As we worked on the film, many people pushed us to take on the medical industry in a very direct way. People who understand or who have been saved by Dr. Sarno’s ideas often have a desire to convince others that he is right. However, when we looked at this in a more global sense, we understood that while a dogmatic, directive approach would enable us to rally his followers, it had the potential to alienate all of the people who don’t already agree with Dr. Sarno, or even know of his work. When people who are resistant to an idea are challenged directly, they can become enraged, and may cease to listen. So, rather than seeing the medical industry as the enemy, we understood we had to move forward in a careful, deliberate, and empathetic manner. While amping up the conflict level between Dr. Sarno and the medical industry might have made a more conventionally compelling film, it could also make it harder for those haven’t already come to understand the power of the mind body connection to embrace the ideas. In the end, this will make the film a more effective tool for bringing equipoise back into balance, but it creates obstacles for getting it seen. Sandpaper is not the same tool as a saw, but they can both be used to help level a table. The sandpaper takes a lot longer, but there’s less risk of going to far.
Recently we sent All The Rage to an important film programmer who declined to show it. He offered to share his reasons for passing. Part of his note reads, “For the most part, we were left with the impression that this is a near-miracle cure, so to speak, given the preponderance of positive testimonials and lack of significant skeptics. Is this really the case – are his recommendations so on-point and the results of his advice so overwhelmingly positive that there’s little controversy here? How does the leadership at NYU feel about his work?”
The film actually takes great pains to point out that Dr. Sarno is a controversial figure. However, he’s also fairly private and he didn’t want to go into how he was treated by the institution he worked at for over 50 years. Since the whole medical community was skeptical of him, it didn’t seem necessary to trot out talking head experts to tear him down. I also pointed out to him that while reviews on Amazon are not scientific- it is interesting to study the reviews of Dr. Sarno’s book on Amazon- 74% are 5 star reviews. 10-4 star. 7 percent are 1 star. As Dr Sarno points out, if people buy into his idea, they get better. If they resist it, it doesn’t work. This theory seems to be borne out, by not only these numbers, but also by what people write about their experience in very personal testimonials. While some one star reviews articulate that the person bought the concept but did not get better, most of them indicate that they were very skeptical to begin with. One thing that we did not get into in the film is the idea of the placebo effect- which is often considered a fake, or magical result. Instead, we can look at this effect as being connected to the activation of belief. Perhaps it is true that if we believe we will get better, our bodies respond positively.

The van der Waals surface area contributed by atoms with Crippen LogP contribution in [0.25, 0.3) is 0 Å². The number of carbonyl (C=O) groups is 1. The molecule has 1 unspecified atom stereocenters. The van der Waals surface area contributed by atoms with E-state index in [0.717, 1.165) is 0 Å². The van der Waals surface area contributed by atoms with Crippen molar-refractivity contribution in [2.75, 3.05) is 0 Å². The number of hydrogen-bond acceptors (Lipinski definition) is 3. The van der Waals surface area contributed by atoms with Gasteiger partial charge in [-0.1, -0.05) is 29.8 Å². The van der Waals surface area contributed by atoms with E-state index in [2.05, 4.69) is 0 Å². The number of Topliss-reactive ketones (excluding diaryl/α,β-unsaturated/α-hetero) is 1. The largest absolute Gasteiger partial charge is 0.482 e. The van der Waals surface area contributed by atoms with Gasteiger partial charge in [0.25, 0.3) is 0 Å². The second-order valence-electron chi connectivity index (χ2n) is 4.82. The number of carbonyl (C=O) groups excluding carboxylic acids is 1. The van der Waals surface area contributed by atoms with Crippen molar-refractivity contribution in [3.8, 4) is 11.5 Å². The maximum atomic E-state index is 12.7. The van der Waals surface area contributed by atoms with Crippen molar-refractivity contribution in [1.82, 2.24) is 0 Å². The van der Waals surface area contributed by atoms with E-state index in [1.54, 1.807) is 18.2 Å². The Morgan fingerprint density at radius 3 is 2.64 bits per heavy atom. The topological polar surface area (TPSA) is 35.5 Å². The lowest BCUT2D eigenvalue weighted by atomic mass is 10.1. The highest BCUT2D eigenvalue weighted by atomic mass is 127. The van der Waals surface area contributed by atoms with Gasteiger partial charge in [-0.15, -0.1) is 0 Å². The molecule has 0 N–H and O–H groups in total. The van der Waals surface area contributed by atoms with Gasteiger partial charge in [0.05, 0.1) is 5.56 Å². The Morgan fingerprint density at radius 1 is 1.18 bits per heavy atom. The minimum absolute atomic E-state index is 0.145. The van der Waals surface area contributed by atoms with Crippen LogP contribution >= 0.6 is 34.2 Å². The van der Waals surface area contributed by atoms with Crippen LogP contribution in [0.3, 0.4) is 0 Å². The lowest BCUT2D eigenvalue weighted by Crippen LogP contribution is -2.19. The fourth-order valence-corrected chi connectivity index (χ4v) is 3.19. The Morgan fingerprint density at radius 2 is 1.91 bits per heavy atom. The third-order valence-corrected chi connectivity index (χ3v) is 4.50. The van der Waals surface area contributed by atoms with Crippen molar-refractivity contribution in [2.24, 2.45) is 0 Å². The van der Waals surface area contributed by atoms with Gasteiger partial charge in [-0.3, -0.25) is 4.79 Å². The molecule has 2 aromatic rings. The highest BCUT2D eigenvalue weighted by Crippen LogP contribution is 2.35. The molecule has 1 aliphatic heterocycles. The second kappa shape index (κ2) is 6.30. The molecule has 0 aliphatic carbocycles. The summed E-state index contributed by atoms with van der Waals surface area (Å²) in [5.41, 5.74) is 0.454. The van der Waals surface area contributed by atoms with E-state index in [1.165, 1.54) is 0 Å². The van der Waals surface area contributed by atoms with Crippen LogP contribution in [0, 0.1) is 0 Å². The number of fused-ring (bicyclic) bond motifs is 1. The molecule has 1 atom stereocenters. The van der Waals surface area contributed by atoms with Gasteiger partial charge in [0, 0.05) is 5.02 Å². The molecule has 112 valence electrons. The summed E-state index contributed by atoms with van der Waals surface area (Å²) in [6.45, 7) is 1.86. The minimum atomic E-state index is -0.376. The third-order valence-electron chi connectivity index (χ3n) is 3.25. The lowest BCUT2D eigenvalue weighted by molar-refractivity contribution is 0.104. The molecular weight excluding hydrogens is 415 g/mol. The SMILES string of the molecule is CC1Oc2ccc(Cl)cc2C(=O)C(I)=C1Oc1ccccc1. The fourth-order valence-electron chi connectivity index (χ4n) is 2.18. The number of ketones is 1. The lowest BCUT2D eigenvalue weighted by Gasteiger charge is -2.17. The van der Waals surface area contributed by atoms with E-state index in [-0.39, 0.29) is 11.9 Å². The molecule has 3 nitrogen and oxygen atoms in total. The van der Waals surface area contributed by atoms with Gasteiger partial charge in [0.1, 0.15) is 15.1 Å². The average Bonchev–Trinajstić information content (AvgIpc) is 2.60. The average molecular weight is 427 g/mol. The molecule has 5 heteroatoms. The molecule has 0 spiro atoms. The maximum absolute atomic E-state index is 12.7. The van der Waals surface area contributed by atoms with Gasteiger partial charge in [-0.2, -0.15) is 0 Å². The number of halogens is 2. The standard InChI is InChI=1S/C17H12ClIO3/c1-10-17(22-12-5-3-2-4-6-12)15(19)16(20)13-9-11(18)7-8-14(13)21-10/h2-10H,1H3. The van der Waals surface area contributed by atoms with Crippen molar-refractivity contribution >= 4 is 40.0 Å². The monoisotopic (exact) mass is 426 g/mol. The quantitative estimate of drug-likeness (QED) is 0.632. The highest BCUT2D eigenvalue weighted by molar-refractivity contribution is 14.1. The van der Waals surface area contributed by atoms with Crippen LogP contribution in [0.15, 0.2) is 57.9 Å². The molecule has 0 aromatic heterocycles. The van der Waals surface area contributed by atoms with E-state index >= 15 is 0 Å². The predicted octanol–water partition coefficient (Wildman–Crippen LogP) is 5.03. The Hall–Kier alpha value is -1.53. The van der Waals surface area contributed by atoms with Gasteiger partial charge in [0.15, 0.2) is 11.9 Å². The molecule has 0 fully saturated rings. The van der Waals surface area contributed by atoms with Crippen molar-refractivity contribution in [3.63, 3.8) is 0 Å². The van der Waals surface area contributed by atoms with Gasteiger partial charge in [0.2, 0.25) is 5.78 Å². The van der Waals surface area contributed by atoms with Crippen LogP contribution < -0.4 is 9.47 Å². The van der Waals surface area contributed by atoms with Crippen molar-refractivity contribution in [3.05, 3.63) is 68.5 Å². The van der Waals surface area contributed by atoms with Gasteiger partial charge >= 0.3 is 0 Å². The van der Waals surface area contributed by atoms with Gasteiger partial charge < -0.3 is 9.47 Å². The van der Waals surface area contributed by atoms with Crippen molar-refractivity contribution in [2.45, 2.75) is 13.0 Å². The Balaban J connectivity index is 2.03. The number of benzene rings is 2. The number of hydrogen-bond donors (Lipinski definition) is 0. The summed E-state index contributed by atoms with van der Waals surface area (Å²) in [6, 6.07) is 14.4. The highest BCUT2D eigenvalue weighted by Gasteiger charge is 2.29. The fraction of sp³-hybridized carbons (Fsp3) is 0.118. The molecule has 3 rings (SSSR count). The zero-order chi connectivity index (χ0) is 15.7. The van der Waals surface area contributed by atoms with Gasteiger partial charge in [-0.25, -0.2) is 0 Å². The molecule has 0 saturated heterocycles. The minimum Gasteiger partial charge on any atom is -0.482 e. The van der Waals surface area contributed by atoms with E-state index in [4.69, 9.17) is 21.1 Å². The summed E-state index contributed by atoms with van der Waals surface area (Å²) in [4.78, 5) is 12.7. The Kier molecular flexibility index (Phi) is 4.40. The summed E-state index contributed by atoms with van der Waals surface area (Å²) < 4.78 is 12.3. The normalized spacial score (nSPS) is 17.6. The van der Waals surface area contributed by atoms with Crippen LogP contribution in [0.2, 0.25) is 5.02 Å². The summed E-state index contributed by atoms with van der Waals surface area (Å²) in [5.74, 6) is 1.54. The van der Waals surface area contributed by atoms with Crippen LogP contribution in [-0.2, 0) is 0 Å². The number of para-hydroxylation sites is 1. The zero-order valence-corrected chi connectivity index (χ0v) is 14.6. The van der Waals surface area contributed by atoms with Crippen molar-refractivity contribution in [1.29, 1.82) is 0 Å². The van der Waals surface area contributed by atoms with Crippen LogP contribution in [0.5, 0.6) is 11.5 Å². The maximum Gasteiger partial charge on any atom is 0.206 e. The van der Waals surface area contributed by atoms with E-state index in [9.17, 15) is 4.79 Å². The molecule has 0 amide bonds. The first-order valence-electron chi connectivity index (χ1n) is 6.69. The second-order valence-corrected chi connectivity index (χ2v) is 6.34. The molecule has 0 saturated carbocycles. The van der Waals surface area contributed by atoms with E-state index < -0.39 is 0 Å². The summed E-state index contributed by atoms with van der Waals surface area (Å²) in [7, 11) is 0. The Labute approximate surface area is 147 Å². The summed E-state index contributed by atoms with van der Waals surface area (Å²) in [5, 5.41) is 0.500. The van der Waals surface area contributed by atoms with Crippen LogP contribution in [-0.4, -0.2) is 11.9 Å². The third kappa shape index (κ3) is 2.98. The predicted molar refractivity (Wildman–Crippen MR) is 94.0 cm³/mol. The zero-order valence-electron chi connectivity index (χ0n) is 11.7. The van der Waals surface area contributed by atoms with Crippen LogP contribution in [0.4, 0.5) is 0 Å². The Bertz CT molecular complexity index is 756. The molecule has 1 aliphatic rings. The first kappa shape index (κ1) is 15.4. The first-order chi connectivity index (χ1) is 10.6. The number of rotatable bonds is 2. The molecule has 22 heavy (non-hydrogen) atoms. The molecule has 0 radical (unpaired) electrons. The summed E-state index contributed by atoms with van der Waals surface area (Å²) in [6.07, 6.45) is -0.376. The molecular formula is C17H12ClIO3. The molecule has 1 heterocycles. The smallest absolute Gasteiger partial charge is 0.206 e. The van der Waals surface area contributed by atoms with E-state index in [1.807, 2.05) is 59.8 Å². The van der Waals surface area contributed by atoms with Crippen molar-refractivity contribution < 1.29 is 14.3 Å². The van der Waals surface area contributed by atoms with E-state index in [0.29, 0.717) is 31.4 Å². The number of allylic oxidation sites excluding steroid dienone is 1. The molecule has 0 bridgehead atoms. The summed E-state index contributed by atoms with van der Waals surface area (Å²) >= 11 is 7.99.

Sometimes it is almost impossible to see past the cultural narratives that shape our lives. As Dr. Sarno’s concepts lie in stark contrast to what the rest of the medical community is prescribing to patients, it is hard for people to believe them. In fact, very few people are able accept the science that points to the truth of what he’s saying, so they simply ignore it. All of the studies that have been done on the relationship between herniated discs and pain find that there is no causative correlation. This is to say, just as many people have herniated discs and no pain, as those who have pain. As well, when a doctor is asked to predict who has pain and who doesn’t when looking at MRIs alone, they cannot do so with any real accuracy. These studies have been coming out repeatedly for more than a decade, yet practice and treatment has essentially not changed. When we started the film in 2004, I saw an article about this issue in the NY Times by Gina Kolata. I asked her to talk to us for the film but she refused. Since then, she has published 3 other articles. In the most recent one from 2016, she looks back with wonder and asks how this mountain of scientific evidence has done almost nothing to change either the way doctors and patients approach the problem.
Study Questions Need to Operate on Disc Injuries – 2006. (disc herniation doesn’t correlate with pain- and no evidence is an “injury”))
I imagine that after reading my email this programmer is wondering why we didn’t simply put this information in the film. The truth is, this information is enraging to read. While rage gets people riled up, it rarely turns skeptics into believers. Instead, when we bait people with information that is contrary to their belief system, their rage often causes them to reject the ideas, in spite of the overwhelming evidence and proof. Those who already believe it is true get enraged, too, but that rage only creates more division. We made a conscious decision to do what we could to engage people on a personal and emotional level through our characters, rather than through talking head experts, or facts. As a character in the film, Dr. Sarno is on a gentle mission to get his message out, and I am trying to help him with his mission, and also struggling to heal at the same time. While the film isn’t driven by the kind of conflict that gets our hearts pumping and filled with adrenalin (a potentially toxic effect, by the way), our hope is that it is the kind of film that can lead people to have a change of heart. And to healing.